That's not to say he still doesn't add value, however. He calls a great game, so Tigers pitchers really like throwing to him and, frankly, it shows in the numbers. With Avila last year, opponents batted .232, almost 30 points lower than if Brayan Pena, Bryan Holaday or Victor Martinez was catching.
That's not to be ignored. Then again, nor should his fading offense, which is a concern and why Avila's 2015 contract is a team option that automatically vests only if he reaches some pretty lofty kickers.
Question: Just how much of a dumpster fire is the Tigers bullpen right now? Can it even be fixed at this point? PK (Tigerfan_PJK)
Answer: It's not good, PK. But I also am not nearly convinced the situation is as dire as fans think. And my opinion hasn't changed, even after word this week that Evan Reed is being investigated on sexual-assault claims. It remains important to note, he hasn't been charged with anything.
I seem to recall the Tigers bullpen being a major concern each of the three previous seasons, and that didn't stop them from advancing to three consecutive AL championship series, and one World Series.
Reason why? Bullpen's can be quick fixes.
If Phil Coke and/or Joba Chamberlain don't work out and let's be honest, those are the two biggest question marks down there the Tigers will have other options.
For starters, there is significant depth in the Tigers minor leagues. In fact, there's more bullpen depth than for any other area of potential need. Two names are at the top of that list: Melvin Mercedes, the Bruce Rondon lookalike who has good swing-and-miss stuff at Triple A, and Corey Knebel, the fast-tracked prospect who's pitching at Double A when the SeaWolves aren't getting rained out.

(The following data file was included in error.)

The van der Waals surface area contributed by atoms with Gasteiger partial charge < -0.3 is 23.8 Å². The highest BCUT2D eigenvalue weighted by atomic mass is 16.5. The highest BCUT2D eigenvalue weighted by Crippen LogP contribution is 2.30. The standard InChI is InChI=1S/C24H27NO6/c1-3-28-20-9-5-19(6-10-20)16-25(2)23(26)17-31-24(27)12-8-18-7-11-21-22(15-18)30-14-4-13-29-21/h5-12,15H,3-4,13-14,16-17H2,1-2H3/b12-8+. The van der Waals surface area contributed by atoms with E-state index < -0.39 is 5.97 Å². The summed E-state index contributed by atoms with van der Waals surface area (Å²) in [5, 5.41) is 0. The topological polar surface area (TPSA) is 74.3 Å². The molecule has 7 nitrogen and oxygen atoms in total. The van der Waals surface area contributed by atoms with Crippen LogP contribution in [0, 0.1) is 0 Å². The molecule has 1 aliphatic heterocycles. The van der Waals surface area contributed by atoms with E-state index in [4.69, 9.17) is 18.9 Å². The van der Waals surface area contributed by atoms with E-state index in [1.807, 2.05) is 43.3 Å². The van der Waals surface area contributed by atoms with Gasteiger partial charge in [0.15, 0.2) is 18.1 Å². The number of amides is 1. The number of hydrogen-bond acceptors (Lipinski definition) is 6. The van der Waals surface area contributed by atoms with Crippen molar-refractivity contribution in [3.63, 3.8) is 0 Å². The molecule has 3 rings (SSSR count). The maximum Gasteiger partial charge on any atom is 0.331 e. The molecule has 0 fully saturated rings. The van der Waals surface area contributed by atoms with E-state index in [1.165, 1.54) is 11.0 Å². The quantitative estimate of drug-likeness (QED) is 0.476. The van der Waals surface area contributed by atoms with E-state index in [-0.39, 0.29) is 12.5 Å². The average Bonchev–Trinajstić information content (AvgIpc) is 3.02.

Then there are a handful of guys on the 40-man roster who could help, including just-acquired Mike Belfiore, Justin Miller, Jose Ortega, Casey Crosby and Kyle Lobstein. Then there's Blaine Hardy, who opened eyes in spring training, plus the comeback bid of Nate Robertson.
Not all of those guys will pan out this season but one or two could. And that might be the difference. Remember, too, there's always the possibility of a summer trade. Bullpen help, after all, is the least-expensive commodity on the market.
The Tigers bullpen, certainly, remains a work in progress. And progress, still, remains possible.
Question: Do you think the Tigers should have kept Jhonny Peralta? And would you re-sign or trade away Max Scherzer? Ryan (GoTigers414)
Answer: That's two questions. Getting a little needy there, Ryan. But we'll let it slide.
No. 1: Sure, the Tigers would be thrilled to have Jhonny Peralta right now their starting shortstop, Jose Iglesias, is likely to miss the season, and his two replacements are less than ideal. Alex Gonzalez should hit OK but not field all that well, while Andrew Romine has a slick glove but almost no bat.
But remember, Peralta received $52 million to play for the Cardinals more money than anyone could've imagined. It completely fooled the Tigers, who were so convinced he might've signed a $14.1 million qualifying offer, they declined to offer him one, and then weren't able to receive a draft pick when he signed elsewhere.